Big food processor, Archer-Daniels-Midland, forces Teamsters to strike
Photo from Local 916 in Decatur.

DECATUR, Ill. —Refusal by the giant food conglomerate Archer-Daniels-Midland (ADM) to negotiate a new contract, or even send someone to talk who has the power to make decisions, forced the 50 workers at its Decatur, Ill., cogeneration plant, all Teamsters Local 916 members, to strike.

In response to the forced walkout, which began Feb. 2, ADM has brought in “replacement workers”—scabs—to operate the plant, which supplies power created from plant refuse to the rest of ADM’s big Peoria food plant complex, Reuters reported.

As a result of the refusal to bargain in good faith, plus what the local calls “a bribe” offer of further benefits to workers if they didn’t strike, the strike may become over ADM’s labor law-breaking, formally called unfair labor practices. The union formally filed the unfair labor practices complaint with the National Labor Relations Board’s regional office covering

In the original dispute, the local seeks a $12 an hour pay raise over the life of a three-year contract, but ADM hasn’t even replied, Local 716 President J.P. Tyans and Business Agent and chief bargainer Kyle Bollinger said. Since the strike began, the two sides have been tussling over when to restart bargaining.

“In a public statement, the company has said they will ‘continue to bargain in good faith.’ We had to file these charges because the company hasn’t even started to bargain in good faith,” J.P. Fyans told the national union. “If they want to act in good faith, they can meet our members’ very reasonable request to get a raise of 12% over the course of three years.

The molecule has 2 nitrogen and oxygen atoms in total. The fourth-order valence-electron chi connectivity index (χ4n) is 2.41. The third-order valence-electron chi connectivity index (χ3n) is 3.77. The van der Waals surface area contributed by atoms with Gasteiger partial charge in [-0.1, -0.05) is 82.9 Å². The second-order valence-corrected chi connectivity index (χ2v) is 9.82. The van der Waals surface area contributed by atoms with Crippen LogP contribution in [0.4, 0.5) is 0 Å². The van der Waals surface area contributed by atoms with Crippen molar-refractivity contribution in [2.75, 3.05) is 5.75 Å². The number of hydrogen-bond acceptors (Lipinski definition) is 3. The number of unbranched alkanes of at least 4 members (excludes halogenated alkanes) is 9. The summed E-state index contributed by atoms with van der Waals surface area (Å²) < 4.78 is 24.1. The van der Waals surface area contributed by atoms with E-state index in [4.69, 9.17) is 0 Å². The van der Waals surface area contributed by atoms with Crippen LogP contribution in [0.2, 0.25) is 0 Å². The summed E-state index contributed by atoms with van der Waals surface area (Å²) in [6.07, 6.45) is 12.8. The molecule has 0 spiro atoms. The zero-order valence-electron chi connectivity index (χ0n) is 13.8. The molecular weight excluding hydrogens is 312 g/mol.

“ADM is refusing to offer these workers wages and benefits on par with what union members receive at other union facilities, which is a slap in the face,” he added.

“We all know the real reason the company is doing this: When these workers get a contract, non-union ADM staff will hear about it and want to join the Teamsters. ADM needs to stop the union-busting and start showing some respect to the people who are responsible for its prosperity.”

“This isn’t just about one group of workers, it’s about setting a standard at ADM,” Bollinger told the national union. “Everyone at this company, whether they’re a Teamster or not, needs to join in solidarity and demand a better life. That’s the only way ADM workers–not just shareholders or the C-Suite–can benefit from the immense revenue that this company generates.”

ADM netted $100 billion last year, up 20% from 2021, the international union reported. “This isn’t about money to ADM, it’s about power. Well guess what–the Teamsters have power too, and we plan on using it to get a good contract for these workers,” said Peter Finn, the national union’s regional director for food processing plant workers.


Mark Gruenberg
Mark Gruenberg

Award-winning journalist Mark Gruenberg is head of the Washington, D.C., bureau of People's World. He is also the editor of the union news service Press Associates Inc. (PAI). Known for his reporting skills, sharp wit, and voluminous knowledge of history, Mark is a compassionate interviewer but tough when going after big corporations and their billionaire owners.